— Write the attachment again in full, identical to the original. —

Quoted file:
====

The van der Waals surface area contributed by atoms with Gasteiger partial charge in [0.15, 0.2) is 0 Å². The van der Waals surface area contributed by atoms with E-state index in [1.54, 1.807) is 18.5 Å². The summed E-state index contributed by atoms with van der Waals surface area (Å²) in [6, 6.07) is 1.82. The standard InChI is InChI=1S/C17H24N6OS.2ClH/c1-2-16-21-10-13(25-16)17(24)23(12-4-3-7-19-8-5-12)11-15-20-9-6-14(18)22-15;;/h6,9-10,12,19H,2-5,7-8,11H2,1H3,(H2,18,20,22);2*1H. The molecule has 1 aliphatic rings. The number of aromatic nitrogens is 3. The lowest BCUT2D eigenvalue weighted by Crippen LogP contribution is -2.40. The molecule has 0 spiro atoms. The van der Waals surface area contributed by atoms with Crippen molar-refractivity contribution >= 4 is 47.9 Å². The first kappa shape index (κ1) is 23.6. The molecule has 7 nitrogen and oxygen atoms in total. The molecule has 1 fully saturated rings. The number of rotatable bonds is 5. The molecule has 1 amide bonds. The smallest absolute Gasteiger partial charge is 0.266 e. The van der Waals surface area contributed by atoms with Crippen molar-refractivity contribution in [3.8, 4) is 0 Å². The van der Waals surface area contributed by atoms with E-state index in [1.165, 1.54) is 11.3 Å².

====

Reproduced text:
The van der Waals surface area contributed by atoms with Gasteiger partial charge in [0.15, 0.2) is 0 Å². The van der Waals surface area contributed by atoms with E-state index in [1.54, 1.807) is 18.5 Å². The summed E-state index contributed by atoms with van der Waals surface area (Å²) in [6, 6.07) is 1.82. The standard InChI is InChI=1S/C17H24N6OS.2ClH/c1-2-16-21-10-13(25-16)17(24)23(12-4-3-7-19-8-5-12)11-15-20-9-6-14(18)22-15;;/h6,9-10,12,19H,2-5,7-8,11H2,1H3,(H2,18,20,22);2*1H. The molecule has 1 aliphatic rings. The number of aromatic nitrogens is 3. The lowest BCUT2D eigenvalue weighted by Crippen LogP contribution is -2.40. The molecule has 0 spiro atoms. The van der Waals surface area contributed by atoms with Crippen molar-refractivity contribution >= 4 is 47.9 Å². The first kappa shape index (κ1) is 23.6. The molecule has 7 nitrogen and oxygen atoms in total. The molecule has 1 fully saturated rings. The number of rotatable bonds is 5. The molecule has 1 amide bonds. The smallest absolute Gasteiger partial charge is 0.266 e. The van der Waals surface area contributed by atoms with Crippen molar-refractivity contribution in [3.8, 4) is 0 Å². The van der Waals surface area contributed by atoms with E-state index in [1.165, 1.54) is 11.3 Å².